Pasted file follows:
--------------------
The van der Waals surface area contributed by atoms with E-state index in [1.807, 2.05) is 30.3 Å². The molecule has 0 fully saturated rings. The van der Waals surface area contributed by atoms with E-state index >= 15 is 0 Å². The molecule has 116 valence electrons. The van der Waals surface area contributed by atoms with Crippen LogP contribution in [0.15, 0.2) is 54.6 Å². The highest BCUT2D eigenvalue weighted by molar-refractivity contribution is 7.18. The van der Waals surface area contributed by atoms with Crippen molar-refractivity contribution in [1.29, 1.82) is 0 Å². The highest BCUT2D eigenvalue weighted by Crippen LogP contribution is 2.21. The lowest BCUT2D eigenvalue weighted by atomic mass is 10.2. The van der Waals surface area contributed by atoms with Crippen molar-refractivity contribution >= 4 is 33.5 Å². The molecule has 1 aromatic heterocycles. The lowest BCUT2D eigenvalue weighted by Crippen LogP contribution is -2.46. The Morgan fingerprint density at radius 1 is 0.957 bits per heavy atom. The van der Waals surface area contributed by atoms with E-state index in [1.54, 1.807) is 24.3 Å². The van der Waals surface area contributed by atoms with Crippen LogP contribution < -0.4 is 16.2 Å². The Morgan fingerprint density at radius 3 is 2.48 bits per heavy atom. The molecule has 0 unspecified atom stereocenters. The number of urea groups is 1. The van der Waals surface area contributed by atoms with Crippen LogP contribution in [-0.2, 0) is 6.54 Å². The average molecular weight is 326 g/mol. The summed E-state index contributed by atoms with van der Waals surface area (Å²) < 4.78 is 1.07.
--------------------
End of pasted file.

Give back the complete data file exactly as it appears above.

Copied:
The van der Waals surface area contributed by atoms with E-state index in [1.807, 2.05) is 30.3 Å². The molecule has 0 fully saturated rings. The van der Waals surface area contributed by atoms with E-state index >= 15 is 0 Å². The molecule has 116 valence electrons. The van der Waals surface area contributed by atoms with Crippen LogP contribution in [0.15, 0.2) is 54.6 Å². The highest BCUT2D eigenvalue weighted by molar-refractivity contribution is 7.18. The van der Waals surface area contributed by atoms with Crippen molar-refractivity contribution in [1.29, 1.82) is 0 Å². The highest BCUT2D eigenvalue weighted by Crippen LogP contribution is 2.21. The lowest BCUT2D eigenvalue weighted by atomic mass is 10.2. The van der Waals surface area contributed by atoms with Crippen molar-refractivity contribution >= 4 is 33.5 Å². The molecule has 1 aromatic heterocycles. The lowest BCUT2D eigenvalue weighted by Crippen LogP contribution is -2.46. The Morgan fingerprint density at radius 1 is 0.957 bits per heavy atom. The van der Waals surface area contributed by atoms with E-state index in [1.54, 1.807) is 24.3 Å². The van der Waals surface area contributed by atoms with Crippen LogP contribution < -0.4 is 16.2 Å². The Morgan fingerprint density at radius 3 is 2.48 bits per heavy atom. The molecule has 0 unspecified atom stereocenters. The number of urea groups is 1. The van der Waals surface area contributed by atoms with Crippen LogP contribution in [-0.2, 0) is 6.54 Å². The average molecular weight is 326 g/mol. The summed E-state index contributed by atoms with van der Waals surface area (Å²) < 4.78 is 1.07.